Primary Advisor/Dissertation Chair
Secondary Advisor/Reader One
The research questions addressed in this project were: How do primary classroom teachers interpret the roles of families in engagement in education? How do the families of primary-aged Chinese children interpret their own roles in engagement in education? How are these interpretations similar and different? In this project, the researcher discovered answers to these questions by administering a questionnaire to families of primary-age Chinese students and those students’ teachers. Using references to family engagement categories suggested by researchers Epstein and Dauber, Ho, and Berger and Riojas-Cortez, the researcher was able to determine that practices currently in place at this school provide opportunity for families to engage in events across multiple engagement categories. In addition, referencing Ho’s work, the researcher was able to determine that teachers viewed the role of families to be both active and passive, meaning that they were both to take initiative as well as be responsive. Families believed their role to be more passive, responding to teachers and not taking initiative. Despite these differences in interpretation of the families’ role, the study showed that families and teachers both believed that the purpose of family engagement practices is to develop children academically, socially, and emotionally, and that communication and community building are important to effective engagement.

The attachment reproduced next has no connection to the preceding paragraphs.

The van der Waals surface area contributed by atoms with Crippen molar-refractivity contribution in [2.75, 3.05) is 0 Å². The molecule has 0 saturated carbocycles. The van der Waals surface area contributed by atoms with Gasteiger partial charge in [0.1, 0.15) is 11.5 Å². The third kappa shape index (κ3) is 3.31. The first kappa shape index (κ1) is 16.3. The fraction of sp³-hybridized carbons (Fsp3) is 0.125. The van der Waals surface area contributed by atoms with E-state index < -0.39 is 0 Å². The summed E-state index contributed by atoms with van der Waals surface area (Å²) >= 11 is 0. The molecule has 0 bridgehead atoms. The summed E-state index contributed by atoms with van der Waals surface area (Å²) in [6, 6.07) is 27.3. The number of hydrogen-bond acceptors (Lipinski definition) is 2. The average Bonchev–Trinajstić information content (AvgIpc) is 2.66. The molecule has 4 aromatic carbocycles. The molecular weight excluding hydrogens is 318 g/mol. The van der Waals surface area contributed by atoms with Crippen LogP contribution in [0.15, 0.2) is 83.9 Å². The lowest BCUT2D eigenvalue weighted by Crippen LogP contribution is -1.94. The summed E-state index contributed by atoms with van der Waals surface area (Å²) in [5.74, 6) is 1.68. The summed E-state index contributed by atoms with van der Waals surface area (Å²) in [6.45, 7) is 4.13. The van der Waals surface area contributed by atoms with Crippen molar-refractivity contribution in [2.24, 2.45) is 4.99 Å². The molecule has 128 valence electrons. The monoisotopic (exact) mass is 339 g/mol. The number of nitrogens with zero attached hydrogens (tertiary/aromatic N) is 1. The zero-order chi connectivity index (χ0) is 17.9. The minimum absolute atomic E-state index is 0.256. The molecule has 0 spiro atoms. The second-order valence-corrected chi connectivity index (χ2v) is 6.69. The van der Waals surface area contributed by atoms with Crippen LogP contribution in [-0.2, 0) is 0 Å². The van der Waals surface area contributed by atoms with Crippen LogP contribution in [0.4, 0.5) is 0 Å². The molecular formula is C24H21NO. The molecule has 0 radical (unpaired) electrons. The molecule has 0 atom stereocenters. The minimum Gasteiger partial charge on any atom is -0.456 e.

Gagnelius, Bridget Bergeson, "Family Engagement Interpretations: A Comparison of Primary Classroom Teachers and Chinese Families" (2016). School of Education Student Capstones and Dissertations. 4201.